“The program used in all the rooms and AV systems is modular and allows changes via the admin panel. So for example, if you want to enable videoconferencing in a room that previously did not have the capability, you just have to bring in the videoconferencing system specified by the standard. Plug it in according to the standard and then just enable the relevant program modules for the room via the touch panel and the space has been upgraded. This means all the rooms can be easily changed into different configurations.”

One of the pitfalls of a global standard is that you can end up with rooms and spaces that are ‘over-spec’d’ in terms of AV equipment. Loving says: “When I looked at the designs they were not grossly over-spec’d. What you could save on the equipment cost, you would have to spend on programming for an atypical project.

“If you have a loose standard and overkill, then it might be wasteful. But at MetLife, real thought has been put into making the standard, the equipment, the design and the programming for the AV systems.”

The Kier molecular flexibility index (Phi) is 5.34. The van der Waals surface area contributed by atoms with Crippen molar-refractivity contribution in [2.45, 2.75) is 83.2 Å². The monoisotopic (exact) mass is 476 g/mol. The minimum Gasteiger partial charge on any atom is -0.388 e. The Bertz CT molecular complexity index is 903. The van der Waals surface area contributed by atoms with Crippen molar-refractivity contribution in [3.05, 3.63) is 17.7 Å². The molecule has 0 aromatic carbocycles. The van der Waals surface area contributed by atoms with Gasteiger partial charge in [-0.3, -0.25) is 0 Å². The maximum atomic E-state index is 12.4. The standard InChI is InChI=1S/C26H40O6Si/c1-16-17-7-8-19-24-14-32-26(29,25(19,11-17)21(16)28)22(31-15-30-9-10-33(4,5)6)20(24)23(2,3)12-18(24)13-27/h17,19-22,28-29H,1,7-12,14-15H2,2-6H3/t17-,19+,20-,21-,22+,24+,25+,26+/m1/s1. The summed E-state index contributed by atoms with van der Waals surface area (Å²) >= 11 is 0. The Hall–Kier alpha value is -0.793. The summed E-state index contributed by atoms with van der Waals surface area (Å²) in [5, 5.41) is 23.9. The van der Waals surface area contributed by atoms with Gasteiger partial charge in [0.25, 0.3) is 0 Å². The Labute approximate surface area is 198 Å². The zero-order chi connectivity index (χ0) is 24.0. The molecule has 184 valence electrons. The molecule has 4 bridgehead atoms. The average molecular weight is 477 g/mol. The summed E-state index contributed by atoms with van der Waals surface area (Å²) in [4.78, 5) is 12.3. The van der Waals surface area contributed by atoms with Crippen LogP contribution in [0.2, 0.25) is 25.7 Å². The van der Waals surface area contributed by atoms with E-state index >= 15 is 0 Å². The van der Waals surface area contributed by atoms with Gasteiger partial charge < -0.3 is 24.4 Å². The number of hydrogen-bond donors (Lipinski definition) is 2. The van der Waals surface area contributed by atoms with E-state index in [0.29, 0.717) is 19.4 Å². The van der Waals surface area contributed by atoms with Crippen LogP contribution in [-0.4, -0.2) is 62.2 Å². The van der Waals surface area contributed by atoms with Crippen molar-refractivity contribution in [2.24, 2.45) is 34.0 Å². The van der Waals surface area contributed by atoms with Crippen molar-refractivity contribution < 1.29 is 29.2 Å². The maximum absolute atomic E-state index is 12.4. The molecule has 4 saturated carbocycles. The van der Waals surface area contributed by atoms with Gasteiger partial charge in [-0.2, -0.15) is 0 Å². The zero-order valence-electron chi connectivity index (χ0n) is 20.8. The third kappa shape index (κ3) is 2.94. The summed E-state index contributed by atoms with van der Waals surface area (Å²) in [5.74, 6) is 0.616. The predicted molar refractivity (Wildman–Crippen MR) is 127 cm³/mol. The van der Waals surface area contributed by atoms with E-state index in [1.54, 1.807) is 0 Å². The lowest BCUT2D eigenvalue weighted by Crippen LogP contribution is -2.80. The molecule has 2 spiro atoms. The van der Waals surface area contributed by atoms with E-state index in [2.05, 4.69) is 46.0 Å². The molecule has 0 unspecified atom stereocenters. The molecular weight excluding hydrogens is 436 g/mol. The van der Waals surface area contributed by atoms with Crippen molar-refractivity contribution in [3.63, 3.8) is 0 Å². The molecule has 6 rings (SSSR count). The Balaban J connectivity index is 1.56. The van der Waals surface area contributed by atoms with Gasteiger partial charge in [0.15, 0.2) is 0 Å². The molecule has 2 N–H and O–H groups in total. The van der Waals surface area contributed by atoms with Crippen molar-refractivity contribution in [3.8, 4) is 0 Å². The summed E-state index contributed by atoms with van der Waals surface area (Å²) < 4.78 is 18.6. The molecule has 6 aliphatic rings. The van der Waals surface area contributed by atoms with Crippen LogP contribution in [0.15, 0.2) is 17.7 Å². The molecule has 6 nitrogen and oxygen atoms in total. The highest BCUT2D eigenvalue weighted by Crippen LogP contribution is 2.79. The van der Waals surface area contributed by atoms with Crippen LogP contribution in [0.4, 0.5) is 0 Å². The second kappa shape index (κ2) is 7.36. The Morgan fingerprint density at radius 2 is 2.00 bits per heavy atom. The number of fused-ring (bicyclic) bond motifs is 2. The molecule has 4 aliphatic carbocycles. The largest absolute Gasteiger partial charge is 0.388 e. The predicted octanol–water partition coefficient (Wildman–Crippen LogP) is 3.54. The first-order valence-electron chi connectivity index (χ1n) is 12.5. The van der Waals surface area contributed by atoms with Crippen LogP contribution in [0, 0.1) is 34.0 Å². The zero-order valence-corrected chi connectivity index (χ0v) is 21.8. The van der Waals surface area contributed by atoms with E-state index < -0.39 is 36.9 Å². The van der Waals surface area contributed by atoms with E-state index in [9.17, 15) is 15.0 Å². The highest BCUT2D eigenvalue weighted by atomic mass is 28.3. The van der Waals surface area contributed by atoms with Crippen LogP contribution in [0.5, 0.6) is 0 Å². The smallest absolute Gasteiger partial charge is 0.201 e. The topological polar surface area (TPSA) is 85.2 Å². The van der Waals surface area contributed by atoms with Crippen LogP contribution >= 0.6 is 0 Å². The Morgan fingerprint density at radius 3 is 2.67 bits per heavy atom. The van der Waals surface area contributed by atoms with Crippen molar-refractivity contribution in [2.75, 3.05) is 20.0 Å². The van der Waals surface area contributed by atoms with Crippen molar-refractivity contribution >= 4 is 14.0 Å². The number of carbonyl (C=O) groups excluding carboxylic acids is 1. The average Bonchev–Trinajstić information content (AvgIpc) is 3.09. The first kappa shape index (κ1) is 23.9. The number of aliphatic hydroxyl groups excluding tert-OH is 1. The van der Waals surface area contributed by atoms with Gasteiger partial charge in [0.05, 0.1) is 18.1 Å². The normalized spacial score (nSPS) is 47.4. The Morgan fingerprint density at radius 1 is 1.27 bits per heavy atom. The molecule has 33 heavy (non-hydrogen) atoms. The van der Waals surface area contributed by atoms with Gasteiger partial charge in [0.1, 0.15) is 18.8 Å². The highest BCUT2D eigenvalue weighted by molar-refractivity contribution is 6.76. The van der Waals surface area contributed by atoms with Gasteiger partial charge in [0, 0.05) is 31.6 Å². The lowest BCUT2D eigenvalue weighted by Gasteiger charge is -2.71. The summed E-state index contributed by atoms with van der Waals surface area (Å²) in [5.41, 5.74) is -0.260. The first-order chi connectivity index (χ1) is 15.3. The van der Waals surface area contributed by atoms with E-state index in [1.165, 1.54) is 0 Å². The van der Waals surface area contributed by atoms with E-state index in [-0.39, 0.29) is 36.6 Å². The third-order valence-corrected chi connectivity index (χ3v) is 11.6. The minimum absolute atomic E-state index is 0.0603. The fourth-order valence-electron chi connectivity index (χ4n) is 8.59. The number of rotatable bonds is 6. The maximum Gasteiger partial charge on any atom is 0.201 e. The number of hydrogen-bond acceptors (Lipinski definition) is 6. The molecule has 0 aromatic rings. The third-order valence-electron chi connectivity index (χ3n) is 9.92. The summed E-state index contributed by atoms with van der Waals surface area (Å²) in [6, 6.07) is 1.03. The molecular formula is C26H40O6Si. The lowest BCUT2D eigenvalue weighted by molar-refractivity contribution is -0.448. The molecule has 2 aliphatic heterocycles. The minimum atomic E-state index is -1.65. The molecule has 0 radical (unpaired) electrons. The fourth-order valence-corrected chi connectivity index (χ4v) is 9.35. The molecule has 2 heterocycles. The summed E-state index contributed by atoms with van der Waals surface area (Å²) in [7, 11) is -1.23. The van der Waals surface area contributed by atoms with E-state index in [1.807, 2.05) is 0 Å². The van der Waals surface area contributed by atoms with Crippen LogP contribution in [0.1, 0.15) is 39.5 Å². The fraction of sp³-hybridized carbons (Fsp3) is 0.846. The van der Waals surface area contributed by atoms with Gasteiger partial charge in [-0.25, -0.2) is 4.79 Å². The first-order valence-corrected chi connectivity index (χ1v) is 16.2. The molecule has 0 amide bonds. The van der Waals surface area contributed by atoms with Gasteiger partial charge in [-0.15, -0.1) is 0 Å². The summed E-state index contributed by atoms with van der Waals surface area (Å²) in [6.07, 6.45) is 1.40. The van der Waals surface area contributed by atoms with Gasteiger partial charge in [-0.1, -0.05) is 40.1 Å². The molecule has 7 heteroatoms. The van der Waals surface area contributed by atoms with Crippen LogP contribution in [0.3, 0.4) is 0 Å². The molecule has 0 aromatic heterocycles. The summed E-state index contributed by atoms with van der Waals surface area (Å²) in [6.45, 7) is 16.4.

However, the standard was not the be all and end all. Loving explains: “The global standard is not static. When new equipment is brought in the standard is upgraded. It is very forward thinking. We had already taken into account the type of equipment which would be necessary in Japan and made adjustments to the program to accommodate these changes. But no real changes had to be made to the core of program. “During the course of the installation, we also found that there were certain features, interpretation being a notable one, which had to be added to the rooms. This was accommodated and the program was upgraded so that now interpretation is part of the global standard and if any other MetLife office wants to deploy it they just need to add the module and procure the equipment.”